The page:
DOI: 10.1101/475293Nov 20, 2018Paper

Activation of Multiple Signalling Pathways by P152Lp53 Mutant Reveals New Gain-of-function Implicating Tumorigenesis

BioRxiv : the Preprint Server for Biology
Siddharth SinghTapas Kundu


TP53 is the most frequently mutated tumor suppressor gene in context of all varieties of cancer, yet biochemical characterization of several reported mutations with probable biological significance have not been accomplished. We have identified a relatively rare proline to leucine mutation (P152L) in p53 in an Indian oral cancer patient sample at the fade end of its DNA binding domain (DBD). Although P152Lp53 DBD potentially binds to DNA, the full length protein is completely devoid of DNA binding ability at its cognate site. Interestingly, P152Lp53 can efficiently tetramerize. Significantly, this mutant when expressed in p53 null cell line, was found to induce cell mobility, proliferation, and invasion as compared to vector control. Also, enhanced tumorigenic potential was observed when cells expressing P152Lp53 were xenografted into nude mice, the mechanistic details of which were also investigated upon where several of the pathways were found to be upregulated such as Cell-Cell/Cell-ECM signalling, EGFR signalling, Rho-GTPase signalling. Taken together, this study establishes P152Lp53 as a new gain of function mutant.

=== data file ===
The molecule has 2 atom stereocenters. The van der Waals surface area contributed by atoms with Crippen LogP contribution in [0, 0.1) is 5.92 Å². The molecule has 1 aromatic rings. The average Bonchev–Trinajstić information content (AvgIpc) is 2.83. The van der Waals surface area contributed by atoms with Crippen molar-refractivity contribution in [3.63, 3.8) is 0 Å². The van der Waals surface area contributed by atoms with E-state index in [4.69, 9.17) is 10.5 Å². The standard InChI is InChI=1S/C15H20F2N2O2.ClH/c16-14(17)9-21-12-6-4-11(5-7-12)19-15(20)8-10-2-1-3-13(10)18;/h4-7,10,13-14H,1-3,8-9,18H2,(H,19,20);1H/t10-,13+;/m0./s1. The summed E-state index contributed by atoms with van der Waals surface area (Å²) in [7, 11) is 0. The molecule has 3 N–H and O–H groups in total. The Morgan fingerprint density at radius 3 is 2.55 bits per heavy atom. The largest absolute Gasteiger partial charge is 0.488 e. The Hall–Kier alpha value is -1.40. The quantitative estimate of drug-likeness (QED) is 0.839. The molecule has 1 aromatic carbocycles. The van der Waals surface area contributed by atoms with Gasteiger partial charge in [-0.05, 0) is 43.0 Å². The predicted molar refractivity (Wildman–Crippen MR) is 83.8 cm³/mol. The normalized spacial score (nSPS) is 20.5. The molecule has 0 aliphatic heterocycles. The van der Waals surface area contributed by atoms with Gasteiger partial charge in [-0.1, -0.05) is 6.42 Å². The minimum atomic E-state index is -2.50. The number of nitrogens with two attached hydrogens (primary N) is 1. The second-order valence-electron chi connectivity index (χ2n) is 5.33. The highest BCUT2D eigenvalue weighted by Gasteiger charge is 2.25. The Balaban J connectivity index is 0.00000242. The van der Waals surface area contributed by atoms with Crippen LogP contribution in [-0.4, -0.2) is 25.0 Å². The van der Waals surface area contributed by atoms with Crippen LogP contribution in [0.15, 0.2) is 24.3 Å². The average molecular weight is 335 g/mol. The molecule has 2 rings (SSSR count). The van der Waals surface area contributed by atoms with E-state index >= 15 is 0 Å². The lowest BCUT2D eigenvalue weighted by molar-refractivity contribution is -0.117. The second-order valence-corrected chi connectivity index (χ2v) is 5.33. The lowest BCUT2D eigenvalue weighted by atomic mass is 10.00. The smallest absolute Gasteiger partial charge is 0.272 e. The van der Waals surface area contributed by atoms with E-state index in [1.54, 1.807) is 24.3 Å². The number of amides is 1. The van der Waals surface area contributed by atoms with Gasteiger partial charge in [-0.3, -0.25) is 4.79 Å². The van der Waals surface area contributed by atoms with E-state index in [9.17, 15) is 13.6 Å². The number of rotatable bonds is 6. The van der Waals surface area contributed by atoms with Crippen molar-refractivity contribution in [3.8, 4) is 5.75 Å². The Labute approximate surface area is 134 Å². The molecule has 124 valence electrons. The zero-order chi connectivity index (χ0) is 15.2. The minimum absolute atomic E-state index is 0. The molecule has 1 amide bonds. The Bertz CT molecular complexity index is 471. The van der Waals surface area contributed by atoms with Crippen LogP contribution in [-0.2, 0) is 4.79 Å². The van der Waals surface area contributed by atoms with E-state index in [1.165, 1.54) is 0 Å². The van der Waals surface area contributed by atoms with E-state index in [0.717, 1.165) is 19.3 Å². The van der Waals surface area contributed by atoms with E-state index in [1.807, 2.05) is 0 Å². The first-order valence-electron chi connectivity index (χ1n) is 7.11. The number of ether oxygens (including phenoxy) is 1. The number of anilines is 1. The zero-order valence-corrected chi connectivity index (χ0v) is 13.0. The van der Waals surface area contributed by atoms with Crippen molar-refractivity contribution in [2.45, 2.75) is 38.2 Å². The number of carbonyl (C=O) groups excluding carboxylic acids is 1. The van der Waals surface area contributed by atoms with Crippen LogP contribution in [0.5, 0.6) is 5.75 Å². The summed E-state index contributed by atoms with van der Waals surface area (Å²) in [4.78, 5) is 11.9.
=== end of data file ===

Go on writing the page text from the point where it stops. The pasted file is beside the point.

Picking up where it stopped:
Related Concepts

Malignant Neoplasms
Genes, Suppressor
Genetic Vectors
Mice, Nude
Epidermal Growth Factor Receptor
Signal Pathways
Up-Regulation (Physiology)
TP53 gene

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